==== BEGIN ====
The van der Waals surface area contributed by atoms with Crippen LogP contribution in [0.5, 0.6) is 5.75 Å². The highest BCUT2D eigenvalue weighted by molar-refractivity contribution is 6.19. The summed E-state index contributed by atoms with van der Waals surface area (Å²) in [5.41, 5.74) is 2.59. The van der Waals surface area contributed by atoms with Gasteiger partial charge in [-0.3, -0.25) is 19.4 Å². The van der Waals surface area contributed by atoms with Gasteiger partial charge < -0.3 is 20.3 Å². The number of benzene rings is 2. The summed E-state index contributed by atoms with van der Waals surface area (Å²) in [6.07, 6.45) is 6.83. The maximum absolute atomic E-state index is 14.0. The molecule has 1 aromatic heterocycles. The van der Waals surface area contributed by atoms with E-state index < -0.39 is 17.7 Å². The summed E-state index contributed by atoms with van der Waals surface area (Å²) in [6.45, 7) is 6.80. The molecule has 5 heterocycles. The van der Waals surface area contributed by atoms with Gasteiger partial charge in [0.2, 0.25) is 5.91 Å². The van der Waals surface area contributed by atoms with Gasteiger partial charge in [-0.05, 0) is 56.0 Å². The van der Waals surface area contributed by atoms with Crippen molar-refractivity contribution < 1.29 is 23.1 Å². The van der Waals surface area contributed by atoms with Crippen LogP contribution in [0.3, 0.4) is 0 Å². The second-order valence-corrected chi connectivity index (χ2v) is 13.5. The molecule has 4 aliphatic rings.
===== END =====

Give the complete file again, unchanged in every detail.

The van der Waals surface area contributed by atoms with Crippen LogP contribution in [0.5, 0.6) is 5.75 Å². The highest BCUT2D eigenvalue weighted by molar-refractivity contribution is 6.19. The summed E-state index contributed by atoms with van der Waals surface area (Å²) in [5.41, 5.74) is 2.59. The van der Waals surface area contributed by atoms with Gasteiger partial charge in [-0.3, -0.25) is 19.4 Å². The van der Waals surface area contributed by atoms with Gasteiger partial charge < -0.3 is 20.3 Å². The number of benzene rings is 2. The summed E-state index contributed by atoms with van der Waals surface area (Å²) in [6.07, 6.45) is 6.83. The maximum absolute atomic E-state index is 14.0. The molecule has 1 aromatic heterocycles. The van der Waals surface area contributed by atoms with E-state index < -0.39 is 17.7 Å². The summed E-state index contributed by atoms with van der Waals surface area (Å²) in [6.45, 7) is 6.80. The molecule has 5 heterocycles. The van der Waals surface area contributed by atoms with Gasteiger partial charge in [0.2, 0.25) is 5.91 Å². The van der Waals surface area contributed by atoms with Gasteiger partial charge in [-0.05, 0) is 56.0 Å². The van der Waals surface area contributed by atoms with Crippen molar-refractivity contribution < 1.29 is 23.1 Å². The van der Waals surface area contributed by atoms with Crippen LogP contribution in [0.3, 0.4) is 0 Å². The second-order valence-corrected chi connectivity index (χ2v) is 13.5. The molecule has 4 aliphatic rings.